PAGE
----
Gustav Holst was born on September 21, 1874 in Cheltenham. His ancestors were Russian exiles from Riga. Holst’s father, Adolph, was an accomplished pianist who practiced all hours of the day to the neglect of his wife, Clara, and their two children. His mother’s Spanish great – great grandmother had been an actress who was carried off to Ireland by an Irish peer. Holst’s mother was sweet, gentle and unassuming but she was not very strong. Clara von Holst died when Gustav was only eight. Adolph’s sister, Nina, was brought in to look after the children, but she too was equally distracted by the piano. In her youth, she had strewn pedals in the path of Liszt.
Gustav appears to have been an oversensitive and somewhat miserable child. His eyes were weak, but no one realized that he had to wear spectacles. His chest was also weak, and again no one bothered much with his asthma. He had to rest while climbing stairs. Gustav hated practicing the violin, but he enjoyed the piano.
Later, Adolph married another one of his students and Gustav was sent to Cheltenham Grammar School. His father was determined to make young Gustav a good pianist, but even in his youth Holst was troubled with neuritis in his hands. That made his long hours of practice a severe strain. Gustav tried his hand at composition, but failed to gain scholarships to the Royal College of Music and various other colleges in London.
Holst’s first engagement was at Wick Rissington, a small Cotswold village. Soon afterwards he became organist and choirmaster of the choral society at Bourbon on the Water. He composed an operetta, called Lansdowne Castle which was produced at the Cheltenham Corn Exchange in 1893. Though the music was heavily influenced by Arthur Sullivan, the performance was a great success. His father was sufficiently impressed to borrow money to send Gustav to the Royal College of Music under regular admission. At the College, Holst studied composition with Charles Stanford. Although he often disagreed with Stanford’s opinions, Holst was always grateful to him, especially for teaching him how to become his own critic.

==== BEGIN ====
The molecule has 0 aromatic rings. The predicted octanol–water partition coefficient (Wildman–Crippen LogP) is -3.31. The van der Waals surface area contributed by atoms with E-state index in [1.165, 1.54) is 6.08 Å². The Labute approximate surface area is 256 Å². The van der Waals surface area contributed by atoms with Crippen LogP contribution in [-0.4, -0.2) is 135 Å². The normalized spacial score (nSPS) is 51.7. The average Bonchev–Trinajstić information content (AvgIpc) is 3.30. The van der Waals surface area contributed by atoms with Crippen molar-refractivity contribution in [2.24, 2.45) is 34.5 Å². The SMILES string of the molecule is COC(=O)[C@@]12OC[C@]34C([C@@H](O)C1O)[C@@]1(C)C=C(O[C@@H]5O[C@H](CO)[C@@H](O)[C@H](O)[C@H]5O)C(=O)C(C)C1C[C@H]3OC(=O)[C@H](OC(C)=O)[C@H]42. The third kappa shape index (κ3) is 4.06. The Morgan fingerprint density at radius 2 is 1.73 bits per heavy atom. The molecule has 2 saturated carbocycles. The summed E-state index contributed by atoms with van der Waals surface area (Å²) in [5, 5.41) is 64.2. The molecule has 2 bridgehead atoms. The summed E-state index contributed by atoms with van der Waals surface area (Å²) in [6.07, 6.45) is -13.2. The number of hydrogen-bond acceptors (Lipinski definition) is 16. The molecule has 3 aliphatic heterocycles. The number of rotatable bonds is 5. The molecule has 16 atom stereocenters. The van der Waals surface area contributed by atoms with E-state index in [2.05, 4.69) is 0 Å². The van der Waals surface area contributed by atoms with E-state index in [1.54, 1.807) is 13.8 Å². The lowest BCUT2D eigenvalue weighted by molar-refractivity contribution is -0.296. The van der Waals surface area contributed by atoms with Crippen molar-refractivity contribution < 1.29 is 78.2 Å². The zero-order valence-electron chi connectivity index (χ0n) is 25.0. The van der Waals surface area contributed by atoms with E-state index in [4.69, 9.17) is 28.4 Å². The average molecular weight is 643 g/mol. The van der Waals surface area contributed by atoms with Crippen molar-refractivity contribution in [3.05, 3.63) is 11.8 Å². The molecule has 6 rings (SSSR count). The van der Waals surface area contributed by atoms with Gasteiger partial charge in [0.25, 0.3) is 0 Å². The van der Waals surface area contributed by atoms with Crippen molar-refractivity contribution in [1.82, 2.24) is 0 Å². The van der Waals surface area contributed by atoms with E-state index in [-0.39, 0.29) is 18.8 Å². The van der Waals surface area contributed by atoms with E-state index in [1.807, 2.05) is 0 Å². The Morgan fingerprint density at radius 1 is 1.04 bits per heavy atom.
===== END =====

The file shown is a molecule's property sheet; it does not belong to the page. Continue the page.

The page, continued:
A fellow student, Fritz Hart, converted Holst to the music of Wagner. After hearing Gotterdammerung under Mahler at the Covent Garden, Gustav became an ardent enthusiast. Once after hearing Tristan and Isolde in the gallery, he walked all night through the streets of London with his mind in a whirl.
Another overwhelming experience was hearing the Bach Mass in B Minor at the Three Choirs Festival in Worchester. It was one of the few enjoyable musical events in his life at the time. The cramping neuritis in his right hand was perpetually defeating him as a keyboardist. Prolonged practice was impossible and he was forced to realize that he could not keep up technique any longer.
Holst therefore decided to take up the trombone. It would allow him to play in orchestras and provide him with an income. Also, the experience would be useful to him as a composer. Perhaps, he also thought that playing the trombone would even help to strengthen his chest and lungs.
As a student, Gustav Holst was frugal. He never smoked nor drank. Since leaving home he had also become a strict vegetarian. But vegetarianism was not encouraged in his cheap lodgings in the 1890’s. Since he was never given a completely nourishing meal, his eyes became very weak and his hand remained in constant pain. Yet despite all of the physical problems and his extremely shy and solitary nature, he was already showing an absorbing interest in other people. He hated conventionality and rejoiced in ideas he found fantastic or humorous.